“FinTech is similar to other start-up verticals like MedTech, in that anytime you’re operating in a highly regulated environment, there’s a higher cost of entry,” Simone says. “You can’t go to market with a boot-strapped product that kind of does what you want it to – it has to fit the purpose from the get-go, because you’re dealing with people’s money and financial information. 

“That means there are higher costs involved in the early years, which makes capital a challenge. For us, it was about finding investors that understood the journey we were on – investors that understood we’re a software as a service (SaaS) company, and we have long sales cycles, but the contracts we sign have high future value.” 

In 2022, Paypa Plane announced a partnership with Commonwealth Bank, using Paypa Plane’s technology to assist the bank to bring new real-time payment services like PayTo to life for their business clients.

“Securing Commonwealth Bank as an investor and a client was a significant achievement for Paypa Plane,” Simone says. “It was a milestone, not just for us as a company, but for the vision we have for the future of the payment system in Australia.” 

That same year, Simone was nominated for Business Person of the Year at the Lord Mayor’s Business Awards. 

“That was a really nice surprise,” she says, “and it was nice to have that recognition. I think it’s important for people to be aware of what companies like Paypa Plane are doing in Brisbane. We have some very strong FinTech companies in Brisbane, and one advantage of that is that we’ve got access to some really interesting talent here.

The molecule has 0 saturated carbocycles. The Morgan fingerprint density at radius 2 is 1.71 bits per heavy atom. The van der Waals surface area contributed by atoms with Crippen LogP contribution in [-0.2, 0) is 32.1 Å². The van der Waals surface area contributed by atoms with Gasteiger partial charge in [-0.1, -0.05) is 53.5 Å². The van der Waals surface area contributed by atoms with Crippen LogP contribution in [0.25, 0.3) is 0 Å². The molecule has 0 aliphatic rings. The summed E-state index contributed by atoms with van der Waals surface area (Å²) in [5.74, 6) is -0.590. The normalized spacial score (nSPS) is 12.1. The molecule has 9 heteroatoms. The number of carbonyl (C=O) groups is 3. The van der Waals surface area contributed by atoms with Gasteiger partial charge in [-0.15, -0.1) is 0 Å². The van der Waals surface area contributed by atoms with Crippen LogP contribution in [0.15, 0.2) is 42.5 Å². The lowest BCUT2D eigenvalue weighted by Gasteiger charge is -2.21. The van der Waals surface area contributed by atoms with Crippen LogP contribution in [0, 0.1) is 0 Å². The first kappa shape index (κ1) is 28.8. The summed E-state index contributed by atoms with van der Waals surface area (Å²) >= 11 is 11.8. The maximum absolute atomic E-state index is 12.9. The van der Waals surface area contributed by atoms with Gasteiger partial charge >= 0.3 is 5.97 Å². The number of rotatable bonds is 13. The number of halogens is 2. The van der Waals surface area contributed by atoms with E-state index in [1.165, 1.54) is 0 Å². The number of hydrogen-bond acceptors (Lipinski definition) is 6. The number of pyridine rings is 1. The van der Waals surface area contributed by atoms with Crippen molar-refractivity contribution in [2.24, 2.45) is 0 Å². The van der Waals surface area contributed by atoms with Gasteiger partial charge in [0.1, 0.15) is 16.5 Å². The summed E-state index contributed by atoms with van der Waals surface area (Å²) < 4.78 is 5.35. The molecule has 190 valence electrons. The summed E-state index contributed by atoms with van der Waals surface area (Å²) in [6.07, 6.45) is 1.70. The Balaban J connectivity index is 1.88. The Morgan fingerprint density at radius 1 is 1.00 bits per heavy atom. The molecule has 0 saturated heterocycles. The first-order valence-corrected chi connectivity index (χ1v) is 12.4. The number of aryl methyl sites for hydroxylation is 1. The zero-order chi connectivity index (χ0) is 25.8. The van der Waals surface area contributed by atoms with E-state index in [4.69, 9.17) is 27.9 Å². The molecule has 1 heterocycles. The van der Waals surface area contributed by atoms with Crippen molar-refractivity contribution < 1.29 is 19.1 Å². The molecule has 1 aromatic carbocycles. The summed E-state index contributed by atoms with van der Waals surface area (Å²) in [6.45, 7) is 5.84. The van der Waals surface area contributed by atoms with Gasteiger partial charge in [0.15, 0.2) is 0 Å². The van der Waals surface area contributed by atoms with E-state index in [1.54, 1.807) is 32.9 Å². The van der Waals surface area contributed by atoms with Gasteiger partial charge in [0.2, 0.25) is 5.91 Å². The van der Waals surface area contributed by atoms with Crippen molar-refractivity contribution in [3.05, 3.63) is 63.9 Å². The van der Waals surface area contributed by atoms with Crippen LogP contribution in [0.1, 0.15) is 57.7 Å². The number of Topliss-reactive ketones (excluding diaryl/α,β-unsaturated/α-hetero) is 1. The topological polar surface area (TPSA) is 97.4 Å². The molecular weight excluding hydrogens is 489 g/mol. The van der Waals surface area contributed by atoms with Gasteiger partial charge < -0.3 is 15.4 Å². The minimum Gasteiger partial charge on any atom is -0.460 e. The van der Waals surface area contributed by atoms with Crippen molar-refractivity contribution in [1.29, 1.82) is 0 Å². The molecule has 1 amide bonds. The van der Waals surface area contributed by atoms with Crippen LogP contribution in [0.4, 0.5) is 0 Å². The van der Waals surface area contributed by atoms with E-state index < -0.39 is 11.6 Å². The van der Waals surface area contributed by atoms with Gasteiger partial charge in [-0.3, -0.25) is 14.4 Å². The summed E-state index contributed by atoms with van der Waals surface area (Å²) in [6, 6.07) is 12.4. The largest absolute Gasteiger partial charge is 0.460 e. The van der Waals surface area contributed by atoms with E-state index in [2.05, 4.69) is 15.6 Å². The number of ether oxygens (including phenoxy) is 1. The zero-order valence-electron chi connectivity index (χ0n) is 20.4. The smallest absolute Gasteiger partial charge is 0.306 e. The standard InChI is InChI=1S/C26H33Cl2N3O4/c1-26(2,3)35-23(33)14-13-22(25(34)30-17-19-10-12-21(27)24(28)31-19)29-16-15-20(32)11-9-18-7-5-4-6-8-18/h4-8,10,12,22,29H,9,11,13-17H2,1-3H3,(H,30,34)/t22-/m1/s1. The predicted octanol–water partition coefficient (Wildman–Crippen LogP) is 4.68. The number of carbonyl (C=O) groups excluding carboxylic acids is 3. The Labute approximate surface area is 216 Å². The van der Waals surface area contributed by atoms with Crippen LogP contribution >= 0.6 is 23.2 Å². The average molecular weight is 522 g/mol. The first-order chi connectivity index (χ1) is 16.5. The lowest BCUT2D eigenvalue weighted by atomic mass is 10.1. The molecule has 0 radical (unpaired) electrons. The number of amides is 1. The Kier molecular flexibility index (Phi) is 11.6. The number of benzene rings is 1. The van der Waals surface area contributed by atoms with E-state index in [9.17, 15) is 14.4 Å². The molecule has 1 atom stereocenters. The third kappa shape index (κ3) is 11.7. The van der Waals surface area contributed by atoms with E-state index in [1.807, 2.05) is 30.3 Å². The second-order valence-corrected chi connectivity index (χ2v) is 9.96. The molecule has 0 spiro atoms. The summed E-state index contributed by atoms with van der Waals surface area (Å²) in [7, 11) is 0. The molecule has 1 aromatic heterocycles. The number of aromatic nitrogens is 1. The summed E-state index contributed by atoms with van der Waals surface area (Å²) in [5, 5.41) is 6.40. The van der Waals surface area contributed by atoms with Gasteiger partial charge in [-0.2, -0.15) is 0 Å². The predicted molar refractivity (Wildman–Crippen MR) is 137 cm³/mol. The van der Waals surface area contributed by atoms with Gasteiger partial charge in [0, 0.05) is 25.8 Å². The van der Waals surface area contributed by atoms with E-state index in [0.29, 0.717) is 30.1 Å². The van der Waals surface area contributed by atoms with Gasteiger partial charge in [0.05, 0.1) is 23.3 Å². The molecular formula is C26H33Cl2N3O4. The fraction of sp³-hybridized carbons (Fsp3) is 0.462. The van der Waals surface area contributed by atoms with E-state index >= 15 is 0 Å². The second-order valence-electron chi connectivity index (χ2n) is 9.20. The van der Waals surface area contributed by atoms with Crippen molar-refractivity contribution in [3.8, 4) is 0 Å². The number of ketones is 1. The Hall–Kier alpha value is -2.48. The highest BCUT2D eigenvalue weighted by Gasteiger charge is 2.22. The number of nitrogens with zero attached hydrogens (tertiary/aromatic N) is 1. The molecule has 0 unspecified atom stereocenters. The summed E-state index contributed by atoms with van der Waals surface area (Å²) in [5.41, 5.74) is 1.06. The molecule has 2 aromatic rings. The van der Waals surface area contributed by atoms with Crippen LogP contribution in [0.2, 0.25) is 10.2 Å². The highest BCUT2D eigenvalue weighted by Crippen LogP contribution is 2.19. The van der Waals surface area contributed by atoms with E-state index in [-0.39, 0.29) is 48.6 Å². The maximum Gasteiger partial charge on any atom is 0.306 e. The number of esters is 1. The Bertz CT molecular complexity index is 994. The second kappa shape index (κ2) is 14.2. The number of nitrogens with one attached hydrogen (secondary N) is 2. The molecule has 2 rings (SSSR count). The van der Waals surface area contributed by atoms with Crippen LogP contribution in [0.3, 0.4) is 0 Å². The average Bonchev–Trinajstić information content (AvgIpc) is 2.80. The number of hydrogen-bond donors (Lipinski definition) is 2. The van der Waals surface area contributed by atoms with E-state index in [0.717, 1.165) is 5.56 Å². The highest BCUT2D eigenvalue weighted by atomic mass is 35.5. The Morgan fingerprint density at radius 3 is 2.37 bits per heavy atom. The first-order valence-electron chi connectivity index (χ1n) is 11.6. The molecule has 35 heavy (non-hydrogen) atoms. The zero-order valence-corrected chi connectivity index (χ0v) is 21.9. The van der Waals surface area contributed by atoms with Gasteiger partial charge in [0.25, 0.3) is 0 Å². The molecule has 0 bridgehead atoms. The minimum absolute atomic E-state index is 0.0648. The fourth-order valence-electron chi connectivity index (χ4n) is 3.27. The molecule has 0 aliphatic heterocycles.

“We have a number of world-class universities in Brisbane, of course, but we also have a lot of developers here who have experience with processing high volumes of data and complex information, so there’s a strong talent pool for us to draw on.” 

Since starting with a team of six in 2018, Simone says the company has grown to 43 employees in early 2023. 

“We expect to finish 2023 with about 55 team members,” she says, “so that’s a solid growth trajectory.”

Going supersonic

Simone, who also serves as the Chair of FinTech Australia, says Brisbane is an ideal base for businesses that want to make a name for themselves in the sector. 

“It’s an exciting time for the city, and that’s reflected in the rapid population growth we’re seeing here,” she says.

“Being based in Brisbane comes with access to innovation initiatives like Advance Queensland, which are the envy of start-up ecosystems in all of the other states, and to support networks like FinTech QLD, which is helping to connect the community here. But it also comes with a lifestyle that you just can’t get anywhere else. 

“For me, as the mother of four children, there’s just no better place for me to be. There’s a culture that’s unique to this city – we work hard, but we don’t expect people to spend all of their daylight hours in an office, then go home, come back to work and repeat. We understand the importance of a healthy work-life balance.

“For anyone looking at doing business in Brisbane, I’d recommend talking to as many people as possible. There are so many people, like the team at the Brisbane Economic Development Agency (BEDA), who are ready, willing and able to help, and so many locations you can choose from. And I think the effort you put into creating connections here will really pay dividends in the years to come.”

In the coming years, Simone says Paypa Plane will continue to expand from its base in Brisbane. 

“We don’t need to move in order to serve clients everywhere,” she says. “Brisbane is our headquarters, and it will remain our headquarters, even as we expand globally. 
“We’re looking forward to maintaining our foundations here at the same time as we look to broader markets in Australia, but also around the world, especially the United States. I love the potential for us there. 
“At the end of the day, we’ve only built about two per cent of what our payments system will eventually become. The future for this business, and this industry, is very exciting.” 

Looking up at Skyscrapers in Brisbane City